Motion A “189A Power to suspend the operation of section 189(1A) and (1B)“(ca) an order under section 196(4) or (5),”.”

Lord Bach: My Lords, I beg to move that the House do not insist on its Amendments Nos. 9, 301 and 327, to which the Commons have disagreed, and do agree to Amendments Nos. 9A, 301A and 327A proposed by the Commons to the words restored to the Bill.

The other place has voted by a majority of 282 to 216 to reject your Lordships’ amendments to remove Clause 10 of the Bill, but in a spirit of compromise the other place has agreed an amendment that would enable the abolition of suspended sentences for

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summary-only offences itself to be suspended and, if appropriate, reactivated. Such a suspension or reactivation would be given effect by an order subject to the affirmative resolution procedure.

When this House last debated this provision, on Report, noble Lords on the Benches opposite and on the Cross Benches seemed to believe that Clause 10 would have the opposite effect to that anticipated by Her Majesty’s Government. This is not the occasion to set out again our case in full. I say briefly that it is our firm contention that the evidence since the introduction of suspended sentence orders in April 2005 points clearly to their being used in the case of relatively low-level offences not as an alternative to custody but as an alternative to community sentences.

In the other place yesterday, the honourable David Howarth, the Liberal Democrat spokesman, made an interesting and well argued speech on this issue. He pointed out that the increase in the use of suspended sentence orders was even bigger for each-way and indictable offences, both in magistrates’ courts and the Crown Court, than for summary offences. Those indictable, each-way suspended sentence orders were available before 5 April 2005, when Section 189 of the Criminal Justice Act 2003 came into force, but the post-2003 Act suspended sentence order is different from the pre-2003 order. For a start, such an order can be awarded even if no exceptional circumstances exist. Moreover, a supervisory community element can be included in it. It can be for an offence that would not demand up to 12 months’ imprisonment.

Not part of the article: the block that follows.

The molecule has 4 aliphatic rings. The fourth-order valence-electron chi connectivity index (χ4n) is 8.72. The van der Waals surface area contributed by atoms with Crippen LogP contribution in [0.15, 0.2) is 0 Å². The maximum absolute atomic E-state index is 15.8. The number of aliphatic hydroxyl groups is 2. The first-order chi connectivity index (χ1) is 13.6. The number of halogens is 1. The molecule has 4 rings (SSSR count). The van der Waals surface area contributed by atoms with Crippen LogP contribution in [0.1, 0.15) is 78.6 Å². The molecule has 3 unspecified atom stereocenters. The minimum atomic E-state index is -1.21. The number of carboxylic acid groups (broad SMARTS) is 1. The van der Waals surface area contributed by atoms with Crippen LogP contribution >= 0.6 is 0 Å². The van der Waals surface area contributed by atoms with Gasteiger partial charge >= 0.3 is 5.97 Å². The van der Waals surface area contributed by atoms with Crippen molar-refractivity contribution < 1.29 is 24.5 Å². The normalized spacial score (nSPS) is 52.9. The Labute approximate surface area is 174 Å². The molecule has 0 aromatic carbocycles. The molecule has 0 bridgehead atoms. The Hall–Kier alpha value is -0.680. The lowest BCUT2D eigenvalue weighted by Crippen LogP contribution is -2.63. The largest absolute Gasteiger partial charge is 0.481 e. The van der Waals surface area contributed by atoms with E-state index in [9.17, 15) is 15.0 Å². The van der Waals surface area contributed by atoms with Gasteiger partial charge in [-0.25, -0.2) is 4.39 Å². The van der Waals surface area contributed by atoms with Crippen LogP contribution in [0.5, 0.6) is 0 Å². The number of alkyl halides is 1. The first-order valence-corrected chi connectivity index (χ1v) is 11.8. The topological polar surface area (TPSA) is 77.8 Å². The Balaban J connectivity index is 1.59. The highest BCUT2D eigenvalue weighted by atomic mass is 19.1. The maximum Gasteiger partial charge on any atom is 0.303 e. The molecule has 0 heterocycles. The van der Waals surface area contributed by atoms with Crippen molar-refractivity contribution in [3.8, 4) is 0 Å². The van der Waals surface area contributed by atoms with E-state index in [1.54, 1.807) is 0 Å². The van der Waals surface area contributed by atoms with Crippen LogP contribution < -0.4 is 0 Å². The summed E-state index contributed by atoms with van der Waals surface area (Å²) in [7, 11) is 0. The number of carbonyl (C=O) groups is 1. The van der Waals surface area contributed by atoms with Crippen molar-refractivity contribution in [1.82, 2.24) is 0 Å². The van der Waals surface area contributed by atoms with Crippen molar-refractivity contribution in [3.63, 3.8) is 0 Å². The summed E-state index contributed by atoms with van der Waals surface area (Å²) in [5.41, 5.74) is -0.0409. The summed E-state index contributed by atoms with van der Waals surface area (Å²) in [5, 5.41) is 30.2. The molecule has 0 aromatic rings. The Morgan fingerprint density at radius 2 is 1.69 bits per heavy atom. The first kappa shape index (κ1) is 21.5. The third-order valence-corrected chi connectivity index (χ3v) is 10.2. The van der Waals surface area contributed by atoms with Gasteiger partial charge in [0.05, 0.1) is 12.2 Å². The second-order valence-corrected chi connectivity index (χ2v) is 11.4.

The honourable Member of Parliament demonstrated that there is a real problem both for indictable, each-way offences and for summary-only offences. Our Bill deals not with the whole problem—let me be frank about that—but only with the summary offences part of it. The figures show clearly that the prison population is not falling commensurately with the huge increase in suspended sentence orders. The only explanation can be that courts, both Crown and magistrates’, are imposing suspended sentence orders, which must mean that the prison tariff has been reached, whereas previously they would have awarded community sentences and, in some cases, even fines.

Perhaps I may deal with the figures. For summary-only offences, between 2004 and 2006, the number of suspended sentence orders went up from 700 to 12,700 and, between 2005 and 2006, they went up from 4,100 to the same figure of 12,700. In percentage terms, the increase in the immediate custodial rate for summary-only offences was marginally down, from 2.1 per cent to 1.9 per cent between 2004 and 2006 and from 2 per cent to 1.9 per cent between 2005 and 2006. But the rate of suspended sentence orders went up from 0.1 per cent to 1.1 per cent between 2004 and 2006 and from 0.3 per cent to 1.1 per cent between 2005 and 2006. Those figures tell a clear story.

Let us look at two summary offences. With the offence of common assault—the summary offence only—in 2004, 1 per cent of defendants were given a suspended sentence. In 2006, 8 per cent were given such a sentence. Between those years, the numbers of those who got community sentences and those who went to prison remained stable. Fines fell by 5 per cent and conditional discharges fell by 5 per cent.